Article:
Why Was Tanzim Brits’ Stumping Given a No-Ball? Here’s What the MCC Laws Say – News18

Why Was Tanzim Brits’ Stumping Given a No-Ball? Here’s What the MCC Laws Say – News18

(Image: Screengrab/@JioCinema)

Uma Chetry’s stumping of Tanzim Brits was overturned into a no-ball. Here we explain why the on-field umpires made the decision.

In the first innings of the second T20I between the India Women’s team and the South African Women’s team, a certain decision by the umpire has left the cricketing fans confused.

The South African batter Tanzim Brits was seemingly stumped by the wicketkeeper, Uma Chetry in the second over of the innings, off the bowling of S Sajana. But the third umpire had suggested that the wicketkeeper had not kept her gloves behind the stumps before the stumping attempt.

Here’s what MCC’s official laws 27.3.1 have stated, ” The wicket-keeper shall remain wholly behind the wicket at the striker’s end from the moment the ball comes into play until a ball delivered by the bowler touches the bat or person of the striker or passes the wicket at the striker’s end or the striker attempts a run”.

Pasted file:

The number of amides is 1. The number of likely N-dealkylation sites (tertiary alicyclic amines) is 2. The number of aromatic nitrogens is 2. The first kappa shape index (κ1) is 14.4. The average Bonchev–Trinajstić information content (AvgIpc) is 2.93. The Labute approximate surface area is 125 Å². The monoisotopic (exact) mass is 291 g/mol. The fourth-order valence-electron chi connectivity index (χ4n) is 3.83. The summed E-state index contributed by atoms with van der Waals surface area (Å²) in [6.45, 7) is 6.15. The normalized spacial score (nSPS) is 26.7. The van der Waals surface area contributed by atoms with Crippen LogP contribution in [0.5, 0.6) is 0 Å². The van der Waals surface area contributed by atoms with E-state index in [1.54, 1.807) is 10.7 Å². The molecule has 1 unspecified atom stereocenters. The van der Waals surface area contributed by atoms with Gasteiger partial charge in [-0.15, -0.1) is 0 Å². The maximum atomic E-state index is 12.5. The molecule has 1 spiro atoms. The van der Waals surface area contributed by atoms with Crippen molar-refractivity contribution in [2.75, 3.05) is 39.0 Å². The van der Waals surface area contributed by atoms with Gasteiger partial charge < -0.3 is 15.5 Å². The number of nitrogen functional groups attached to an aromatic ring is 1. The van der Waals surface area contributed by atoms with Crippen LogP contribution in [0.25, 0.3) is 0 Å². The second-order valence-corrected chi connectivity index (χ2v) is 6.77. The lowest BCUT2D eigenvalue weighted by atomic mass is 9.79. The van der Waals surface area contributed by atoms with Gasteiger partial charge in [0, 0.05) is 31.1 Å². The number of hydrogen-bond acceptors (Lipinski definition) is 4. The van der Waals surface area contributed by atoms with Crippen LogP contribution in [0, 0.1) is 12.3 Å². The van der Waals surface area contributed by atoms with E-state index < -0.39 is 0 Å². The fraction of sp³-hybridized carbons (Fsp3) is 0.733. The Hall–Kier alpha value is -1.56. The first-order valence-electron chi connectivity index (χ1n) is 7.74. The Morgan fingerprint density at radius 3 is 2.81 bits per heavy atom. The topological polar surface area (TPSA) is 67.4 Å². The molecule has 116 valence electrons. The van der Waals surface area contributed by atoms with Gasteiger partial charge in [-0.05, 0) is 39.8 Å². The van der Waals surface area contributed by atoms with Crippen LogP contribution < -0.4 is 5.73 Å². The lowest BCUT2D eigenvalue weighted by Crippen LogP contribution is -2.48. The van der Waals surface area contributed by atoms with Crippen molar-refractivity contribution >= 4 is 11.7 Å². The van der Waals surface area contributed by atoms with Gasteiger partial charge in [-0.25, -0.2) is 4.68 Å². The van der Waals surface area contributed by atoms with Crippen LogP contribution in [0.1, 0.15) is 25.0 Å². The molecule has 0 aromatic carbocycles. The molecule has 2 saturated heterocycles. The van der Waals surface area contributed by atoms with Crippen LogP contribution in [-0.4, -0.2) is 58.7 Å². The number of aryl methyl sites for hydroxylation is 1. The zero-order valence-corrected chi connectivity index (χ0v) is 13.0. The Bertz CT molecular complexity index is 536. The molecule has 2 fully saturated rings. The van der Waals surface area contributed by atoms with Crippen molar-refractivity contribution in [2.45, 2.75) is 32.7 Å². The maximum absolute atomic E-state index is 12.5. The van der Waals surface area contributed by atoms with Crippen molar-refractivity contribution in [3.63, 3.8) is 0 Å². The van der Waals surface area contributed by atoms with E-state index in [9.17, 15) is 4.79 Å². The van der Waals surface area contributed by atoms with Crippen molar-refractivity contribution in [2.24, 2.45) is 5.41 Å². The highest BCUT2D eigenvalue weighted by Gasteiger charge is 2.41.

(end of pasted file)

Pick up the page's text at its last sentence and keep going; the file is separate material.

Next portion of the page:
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The very next subsection of the law further adds,” In the event of the wicket-keeper contravening this Law, the striker’s end umpire shall call and signal No ball as soon as applicable after the delivery of the ball”.

So this means that the umpire has made the correct decision as Uma Chetry’s gloves were going past the stumps during the delivery which means that the delivery was indeed a no-ball.

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However, the decision did not end up being a decisive factor as the game was eventually washed out due to rain. Brits scored a crucial 39-ball 52 along with Anneke Bosch who scored 40 in 32 balls helping power South Africa to 177/6 in their quota of 20 overs.

India will hope that they can come good and redeem themselves after losing the previous game. They have one more shot at levelling the series with the third and final game also taking place in Chennai on July 9.

The Indian team will hope that they can get better of South Africa and get a better idea of their starting 11s ahead of the Women’s T20 World Cup 2024 in October 2024.

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